Growing Up in Working Class Youngstown — DiRusso’s

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My wife and I were stopping by the local Gordon Food Service store to pick up a variety of items. And what did we spot by the front entrance of the store? A DiRusso’s cooler loaded with their wonderful Italian sausage! We ended up buying a box, which we do periodically. We like to fry up our own pepper and onion mix that we top the sausage with on a good hoagie bun. Brings back memories of many trips to the Canfield Fair.

Our latest DiRusso's purchase

Our latest DiRusso’s purchase

The summer we moved to Columbus was a hard one for us. Our son, five at the time, broke the femur in one of his legs in a freak mishap. Usually, we would meet up on Labor Day weekend with friends at the Canfield Fair. We couldn’t that year and so they brought DiRusso’s down to us and the whole house had that smell you notice as you approach a DiRusso’s concession.

A DiRusso’s stand was always one of our first stops at the Canfield Fair. It kind of became a bonding experience with my son and we had this thing going of who could go hotter–kind of our version of chest thumping. All I can remember is the first bite into one of those sandwiches, particularly if a year had gone by without one, was heaven on a bun!

Father and son at DiRusso's

Father and son at DiRusso’s

DiRusso’s is a Youngstown original. From what I’ve been able to learn in a Vindy article, it all started with Adeline DiRusso’s sausage recipe and a family grocery in Lowellville run by her son, Augustine, “Augie” DiRusso. In the beginning, they just sold the sausage out of the store on East Water Street in Lowellville. By the 1960’s, Augie started setting up concession stands at the Mount Carmel festival in Lowellville, and at the Canfield Fair and other county fairs in the area. Back then, you could get a sandwich for 40 cents. Now they license concessions at over 100 events in the tri-state area.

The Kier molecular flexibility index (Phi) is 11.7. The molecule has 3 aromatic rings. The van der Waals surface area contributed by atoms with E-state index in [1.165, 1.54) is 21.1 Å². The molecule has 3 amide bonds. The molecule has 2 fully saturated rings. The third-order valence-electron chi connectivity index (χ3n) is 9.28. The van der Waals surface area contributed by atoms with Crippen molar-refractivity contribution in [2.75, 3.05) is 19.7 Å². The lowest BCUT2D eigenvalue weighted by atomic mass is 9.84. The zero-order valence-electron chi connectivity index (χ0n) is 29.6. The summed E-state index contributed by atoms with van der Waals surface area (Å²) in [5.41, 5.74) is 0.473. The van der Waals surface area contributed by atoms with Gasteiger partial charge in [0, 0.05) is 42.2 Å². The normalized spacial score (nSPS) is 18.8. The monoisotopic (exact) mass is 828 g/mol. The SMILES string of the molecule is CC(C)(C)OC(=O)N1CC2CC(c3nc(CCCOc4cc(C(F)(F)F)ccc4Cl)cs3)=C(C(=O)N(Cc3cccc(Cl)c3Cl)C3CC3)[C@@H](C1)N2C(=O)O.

Nephew Robert DiRusso began working with the company and had his own trailer by age 16 in 1975. Eventually he took over the concession operation while Augie continued running their sausage plant in Lowellville. In 1993 Robert took over the entire operation from Augie and made the decision to go into retail. Eventually they moved their plant to 1035 West Rayen Avenue, its current location where all their products are manufactured and packaged to be distributed to more than three hundred stores in Ohio, Pennsylvania, West Virginia and New York.

We’re glad DiRusso’s has made it to our city. We particularly like to get their meatballs and medium-hot sausage. They also sell turkey sausage, sausage patties, turkey meatballs, wedding soup meatballs, breakfast sausage, beef patties and beef hoagies. Makes my mouth water just to type the list. You can also buy direct from them through their website.

Are you a DiRusso’s lover and what is your favorite sandwich or other product?

[Like this post and want to read more about Growing Up in Working Class Youngstown? Just click “On Youngstown” on the menu bar to see all the posts in this series.]

6 thoughts on “Growing Up in Working Class Youngstown — DiRusso’s

  1. Thanks Bob
    I love them all! Can’t get them where I live but bring meatballs and sausage and breakfast links from Y-Town. Thinking about the wonderful smells of sausage sandwiches makes my mouth water!
    Michelle

  2. Hey Bob,

    Great article on this delicious Youngstown product, but you got some of your facts wrong about the origins. Archie DiRusso, one of Augie’s other nephews, is in charge of the routes at fairs and has been doing it 16. Robert DiRusso does all the factory work. Just wanted to give due respect to the family!

    Thanks for writing the article!

  3. Pingback: Growing Up in Working Class Youngstown — Made in Youngstown | Bob on Books

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